Sunday, September 2, 2012

Swindon's Regeneration : Cluttered By Space

An Artist's impression of Fleming Way after the Union Square development. With a vast increase in the amount of usable public space, The Parade underpass has gone with a wide 'shared space' crossing in it's place.

Urban regeneration is not just about what you build, but the space you create. In many ways, the space a building gives outside it's walls is more important than the space it has for use within.

The majority of Swindon's streets and it's retail core is strictly stuck in the 1970s pedestrianisation era in regard to it's use of space. Regent Street, Bridge Street and Canal Walk were made into spaces for people to walk safely in whilst shopping than dodging cars, vans and buses. The majority of UK towns and cities have main shopping centres based on this principle, but a policy of gradual improvement stopped for Swindon in the mid nineties and has only recently restarted.

Pedestrianisation is the simple principle of allowing people walking to take priority over all other transport methods. But like motor vehicles, routes need to be correctly paved, uncluttered, of the correct capacity and with street furniture and building design that allows a degree of wayfinding.

If you take a simple journey from The Parade to the bus station you can witness the historic stagnation of our public realm. The wide space of The Parade outside Debenhams allows people to spread out, but then you are funnelled into the subway beneath Fleming Way, whilst dodging people coming down the slopes from above and the shops either side of the subway entrance. From being in a space that was 40 feet wide, to a low subway, with barely 10 feet of width within just a few steps. Reaching the other side of the subway, the steep approach ramp is not wide enough, the funnelling effect in evidence, with pedestrians dodging those coming the opposite way and from the two slopes and steps from Fleming Way. The wayfinding is not in evidence for the bus station, there's little to intuitively give the feel a bus station is behind one of the Zurich TriCentre buildings. Taking the most direct route, at the back of Carfax Close, the path is narrow and obstructing the view are the pillars of the TriCentre, the route is then squeezed between the TriCentre and the bus station, until the walkway opens out into the narrow space of the bus station which has no waiting space for passengers. No visual warning is given that the bus station is immediately around the corner, the build quality, with no glass, windows or breaks in the dark coloured brick structure gives any cue. As a result of all these pedestrianisation issues, this short journey is aggressive, uncomfortable and unforgiving for the pedestrian.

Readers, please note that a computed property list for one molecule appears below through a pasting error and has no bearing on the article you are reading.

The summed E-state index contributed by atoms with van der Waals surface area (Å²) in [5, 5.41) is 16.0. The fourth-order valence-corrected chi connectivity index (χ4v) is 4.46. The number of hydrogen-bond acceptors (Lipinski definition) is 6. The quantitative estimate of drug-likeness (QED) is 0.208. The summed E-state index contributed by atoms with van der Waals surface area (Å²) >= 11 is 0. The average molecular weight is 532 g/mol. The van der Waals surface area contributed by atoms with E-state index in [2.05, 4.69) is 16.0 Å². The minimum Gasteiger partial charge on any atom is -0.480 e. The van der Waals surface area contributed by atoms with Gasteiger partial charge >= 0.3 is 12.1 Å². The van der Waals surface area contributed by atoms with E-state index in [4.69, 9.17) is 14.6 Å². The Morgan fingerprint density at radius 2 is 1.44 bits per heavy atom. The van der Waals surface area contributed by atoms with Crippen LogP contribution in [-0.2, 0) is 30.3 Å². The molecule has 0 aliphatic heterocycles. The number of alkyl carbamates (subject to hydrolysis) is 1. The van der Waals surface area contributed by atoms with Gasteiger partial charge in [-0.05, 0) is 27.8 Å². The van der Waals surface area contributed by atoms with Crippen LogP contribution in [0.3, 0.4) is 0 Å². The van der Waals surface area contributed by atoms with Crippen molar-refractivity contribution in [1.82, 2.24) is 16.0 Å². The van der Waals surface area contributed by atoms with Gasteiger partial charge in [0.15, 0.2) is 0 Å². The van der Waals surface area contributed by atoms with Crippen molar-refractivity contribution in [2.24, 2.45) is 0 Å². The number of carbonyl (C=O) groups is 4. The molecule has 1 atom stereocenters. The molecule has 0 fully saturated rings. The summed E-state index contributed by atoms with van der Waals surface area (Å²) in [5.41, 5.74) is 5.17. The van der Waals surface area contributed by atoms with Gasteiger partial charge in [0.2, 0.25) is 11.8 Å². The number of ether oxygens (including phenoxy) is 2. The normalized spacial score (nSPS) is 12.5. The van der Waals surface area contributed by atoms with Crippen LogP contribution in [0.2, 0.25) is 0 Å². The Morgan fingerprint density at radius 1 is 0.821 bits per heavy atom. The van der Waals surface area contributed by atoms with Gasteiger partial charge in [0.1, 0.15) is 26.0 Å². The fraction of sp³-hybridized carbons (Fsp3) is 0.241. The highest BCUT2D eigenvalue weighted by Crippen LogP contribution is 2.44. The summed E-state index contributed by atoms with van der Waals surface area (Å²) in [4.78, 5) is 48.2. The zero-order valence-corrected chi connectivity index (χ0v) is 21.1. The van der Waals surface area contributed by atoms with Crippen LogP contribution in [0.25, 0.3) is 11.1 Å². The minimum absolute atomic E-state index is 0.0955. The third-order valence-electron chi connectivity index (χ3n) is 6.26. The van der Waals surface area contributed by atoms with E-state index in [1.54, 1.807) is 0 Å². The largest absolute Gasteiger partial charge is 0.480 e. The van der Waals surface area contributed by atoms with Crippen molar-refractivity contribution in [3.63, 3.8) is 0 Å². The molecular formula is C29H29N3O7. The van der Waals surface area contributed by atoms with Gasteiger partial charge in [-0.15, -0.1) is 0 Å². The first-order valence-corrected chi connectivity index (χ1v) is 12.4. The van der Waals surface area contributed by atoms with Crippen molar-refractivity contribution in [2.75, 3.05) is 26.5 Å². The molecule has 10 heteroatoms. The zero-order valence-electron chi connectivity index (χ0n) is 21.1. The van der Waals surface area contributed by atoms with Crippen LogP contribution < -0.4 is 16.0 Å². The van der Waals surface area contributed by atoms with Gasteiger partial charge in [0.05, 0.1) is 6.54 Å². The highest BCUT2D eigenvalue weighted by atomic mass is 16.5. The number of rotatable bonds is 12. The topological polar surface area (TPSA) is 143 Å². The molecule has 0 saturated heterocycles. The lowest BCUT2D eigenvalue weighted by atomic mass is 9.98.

The basic part of this journey, across Fleming Way, will be radically altered with the regrading of the road, putting the entire street on the same level, with pedestrians walking across the road in a far wider space. With the Union Square development, the improvement in the quality of the spaces around new and existing buildings is a main part of the design.

Good design can make the pedestrian experience in Swindon so much better.

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